Hank Campbell, in his blog Science 2.0., recently posted an article criticizing the peer review process in some scientific journals.  Mr. Campbell used a PNAS paper on atrazine and amphibians as an example of what he claims to be prevalent peer review abuses.  Part of Mr. Campbell’s article follows:

“And then there are very expensive debacles, I note. The same journal behind the genetics of why you are a lousy gambler and those two papers above, Proceedings of the National Academy of Sciences, published a paper in 2002 that got an emergency Scientific Advisory Panel called by the EPA. It claimed feminization of male frogs due to an herbicide. It turned out to be nothing, the authors refused to show their data to the EPA and the EPA ended up giving the herbicide a clean bill of health. How did all that happen? The hand-picked, pre-chosen editor for the paper inside the National Academy of Sciences happens to be a friend of the first author of that paper. Then they teamed up to do the same thing in PNAS again, about the same herbicide, in 2010.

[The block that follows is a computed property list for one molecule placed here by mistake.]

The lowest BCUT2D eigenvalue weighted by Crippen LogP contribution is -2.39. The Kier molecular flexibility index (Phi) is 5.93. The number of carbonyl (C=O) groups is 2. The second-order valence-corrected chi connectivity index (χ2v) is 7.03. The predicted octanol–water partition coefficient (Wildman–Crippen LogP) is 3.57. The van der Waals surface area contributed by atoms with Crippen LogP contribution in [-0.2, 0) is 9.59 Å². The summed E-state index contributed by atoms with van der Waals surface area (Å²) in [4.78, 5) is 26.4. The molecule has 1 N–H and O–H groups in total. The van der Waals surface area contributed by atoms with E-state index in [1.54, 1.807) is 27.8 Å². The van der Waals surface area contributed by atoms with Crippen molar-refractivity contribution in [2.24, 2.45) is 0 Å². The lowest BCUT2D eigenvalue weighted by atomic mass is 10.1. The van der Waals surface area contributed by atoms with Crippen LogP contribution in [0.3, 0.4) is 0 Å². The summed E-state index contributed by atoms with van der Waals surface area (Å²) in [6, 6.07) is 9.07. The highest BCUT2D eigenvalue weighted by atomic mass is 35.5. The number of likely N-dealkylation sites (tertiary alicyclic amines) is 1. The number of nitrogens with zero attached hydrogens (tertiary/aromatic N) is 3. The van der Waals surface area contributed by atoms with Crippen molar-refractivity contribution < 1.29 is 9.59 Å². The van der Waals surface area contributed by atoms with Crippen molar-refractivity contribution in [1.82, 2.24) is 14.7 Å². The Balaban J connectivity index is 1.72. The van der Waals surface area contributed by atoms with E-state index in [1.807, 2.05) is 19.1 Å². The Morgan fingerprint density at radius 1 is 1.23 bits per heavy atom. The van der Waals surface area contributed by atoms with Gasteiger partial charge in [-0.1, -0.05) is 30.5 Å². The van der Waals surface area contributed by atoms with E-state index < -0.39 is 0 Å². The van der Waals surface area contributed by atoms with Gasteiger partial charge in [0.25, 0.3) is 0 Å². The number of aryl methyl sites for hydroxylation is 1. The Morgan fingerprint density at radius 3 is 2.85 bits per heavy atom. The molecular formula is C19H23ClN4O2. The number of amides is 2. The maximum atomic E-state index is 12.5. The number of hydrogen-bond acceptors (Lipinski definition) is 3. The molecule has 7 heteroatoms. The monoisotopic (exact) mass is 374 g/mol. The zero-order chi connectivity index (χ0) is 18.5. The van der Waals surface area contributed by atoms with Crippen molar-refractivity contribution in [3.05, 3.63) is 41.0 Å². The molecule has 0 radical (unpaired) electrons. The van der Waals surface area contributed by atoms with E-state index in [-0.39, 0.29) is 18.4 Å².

The EPA spends years on issues when they are mobilized. We wasted time and money that could have been spent doing real fact-finding about products. Career scientists inside EPA were forced to stop what they were doing because environmental groups engaged in scare-mongering, all with the claim that the studies in PNAS was peer reviewed.  Sorry, but that’s not peer review, it’s friendly editing, and it doesn’t make the public safer and it does not inspire young scientists, it makes them cynical.”

Click here to read all of Mr. Campbell’s article.